We have snippets from two different stories written by Associated Press reporter Jonathan Katz. First an article that we found at the Fort Wayne Journal Gazette gives us the general details.
Driving 85-mph winds and a lashing storm surge battered Leogane, a seaside town west of Port-au-Prince that was 90 percent destroyed in the Jan. 12 earthquake.
In one refugee camp, dozens of families carried their belongings through thigh-high floodwaters to a taxi stand on higher ground, huddling under blankets and a sign that read “Welcome to Leogane.”
“We got flooded out and we’re just waiting for the storm to pass. There’s nothing we can do,” said Johnny Joseph, a 20-year-old resident.
Four deaths were confirmed by Haitian officials, all people attempting to cross rivers by car or on foot in the mountainous region to the west of Leogane, on Haiti’s far southwestern tip. Two more people were missing in Leogane.
Tomas had earlier killed at least 14 people in the eastern Caribbean. On Friday it came ashore as a Category 1 hurricane, pummeling Haiti’s southern peninsula, before moving on to the rest of the country, eastern Cuba and the Bahamas.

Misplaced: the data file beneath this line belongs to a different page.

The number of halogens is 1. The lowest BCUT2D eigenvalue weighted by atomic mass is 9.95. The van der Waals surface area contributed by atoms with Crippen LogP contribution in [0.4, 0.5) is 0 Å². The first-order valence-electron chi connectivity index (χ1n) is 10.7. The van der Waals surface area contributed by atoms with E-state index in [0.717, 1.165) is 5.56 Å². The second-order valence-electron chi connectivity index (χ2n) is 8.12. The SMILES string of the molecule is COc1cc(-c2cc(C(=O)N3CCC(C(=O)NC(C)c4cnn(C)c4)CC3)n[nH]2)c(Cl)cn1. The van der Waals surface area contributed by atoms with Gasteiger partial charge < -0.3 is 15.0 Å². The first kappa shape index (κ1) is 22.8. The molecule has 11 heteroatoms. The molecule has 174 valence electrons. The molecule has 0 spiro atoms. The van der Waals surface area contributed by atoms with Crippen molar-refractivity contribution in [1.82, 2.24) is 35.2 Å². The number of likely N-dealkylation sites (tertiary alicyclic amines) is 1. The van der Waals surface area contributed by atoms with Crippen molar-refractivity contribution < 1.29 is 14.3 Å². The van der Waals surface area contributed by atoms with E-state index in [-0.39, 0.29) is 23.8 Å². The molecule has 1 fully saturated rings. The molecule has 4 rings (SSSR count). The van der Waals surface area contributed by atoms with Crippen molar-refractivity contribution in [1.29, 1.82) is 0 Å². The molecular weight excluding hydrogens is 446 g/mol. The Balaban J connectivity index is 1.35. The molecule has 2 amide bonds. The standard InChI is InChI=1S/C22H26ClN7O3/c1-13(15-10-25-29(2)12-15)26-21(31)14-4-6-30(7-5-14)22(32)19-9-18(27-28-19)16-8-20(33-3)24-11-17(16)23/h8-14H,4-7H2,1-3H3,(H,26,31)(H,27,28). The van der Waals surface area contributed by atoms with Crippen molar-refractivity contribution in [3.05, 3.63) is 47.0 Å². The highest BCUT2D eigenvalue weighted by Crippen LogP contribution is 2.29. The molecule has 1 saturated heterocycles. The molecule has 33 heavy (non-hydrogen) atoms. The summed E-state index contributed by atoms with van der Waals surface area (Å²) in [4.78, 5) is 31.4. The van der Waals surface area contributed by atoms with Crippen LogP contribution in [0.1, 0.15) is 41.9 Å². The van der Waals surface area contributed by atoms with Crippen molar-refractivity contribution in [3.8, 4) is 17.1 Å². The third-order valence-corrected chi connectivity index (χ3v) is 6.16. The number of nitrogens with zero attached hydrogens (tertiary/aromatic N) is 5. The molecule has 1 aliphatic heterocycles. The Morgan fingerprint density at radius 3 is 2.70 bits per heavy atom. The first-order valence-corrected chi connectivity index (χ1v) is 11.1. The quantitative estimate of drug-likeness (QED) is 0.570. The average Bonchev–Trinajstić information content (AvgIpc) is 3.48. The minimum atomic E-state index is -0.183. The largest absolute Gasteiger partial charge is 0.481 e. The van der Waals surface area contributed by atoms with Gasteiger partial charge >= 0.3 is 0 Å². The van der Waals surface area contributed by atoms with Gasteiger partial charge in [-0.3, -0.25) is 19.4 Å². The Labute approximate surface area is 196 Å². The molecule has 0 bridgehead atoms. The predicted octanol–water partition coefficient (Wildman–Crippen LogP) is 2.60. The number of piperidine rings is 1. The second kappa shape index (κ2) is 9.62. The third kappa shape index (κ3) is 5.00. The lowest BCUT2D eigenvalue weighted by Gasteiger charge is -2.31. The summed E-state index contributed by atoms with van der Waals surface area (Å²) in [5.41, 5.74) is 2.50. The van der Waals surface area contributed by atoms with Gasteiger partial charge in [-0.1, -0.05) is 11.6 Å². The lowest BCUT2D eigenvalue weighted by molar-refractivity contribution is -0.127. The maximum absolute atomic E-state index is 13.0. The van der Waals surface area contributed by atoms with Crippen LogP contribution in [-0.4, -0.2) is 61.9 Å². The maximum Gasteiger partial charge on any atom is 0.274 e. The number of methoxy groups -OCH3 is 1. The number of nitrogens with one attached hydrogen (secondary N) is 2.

Our second snippet that we found at the Guardian describes the anger that the storm only heightened.
Protesters in Leogane took to the streets in the pouring rain, beating drums and blasting horns as they lambasted officials for failing to build a canal along a river that has overflowed repeatedly in the past. Floodwaters filled people's homes, swirling around the furniture and framed pictures.
"When it rains the water rises and causes so much damage. We want them to dig a canal to move the water," said Frantz Hilair, a 28-year-old motorcycle-taxi driver. "We have a mayor and the deputy, but they don't do anything."
Local authorities blamed the federal government.
Haitian authorities had urged the 1.3 million people left homeless by the earthquake in Port-au-Prince to leave the refugee camps and go to the homes of friends and family. Buses were sent to take those who wanted to evacuate to shelters.
But many chose to stay in the camps' donated plastic tarps out of fear that if they didn't, they would be permanently evicted from the private land where they have been camped out since the quake. They also feared losing their few possessions.
A near-riot broke out amid a poorly coordinated relocation effort at the government's flagship camp at Corail-Cesselesse when residents began overturning tables and throwing bottles to protest what they saw as a forced removal.
About a third of the camp's nearly 8,000 residents ultimately went to shelters in a nearby school, church and hospital, American Refugee Committee camp manager Bryant Castro said. But there was no space for many others, who were forced to ride out the storm in the open.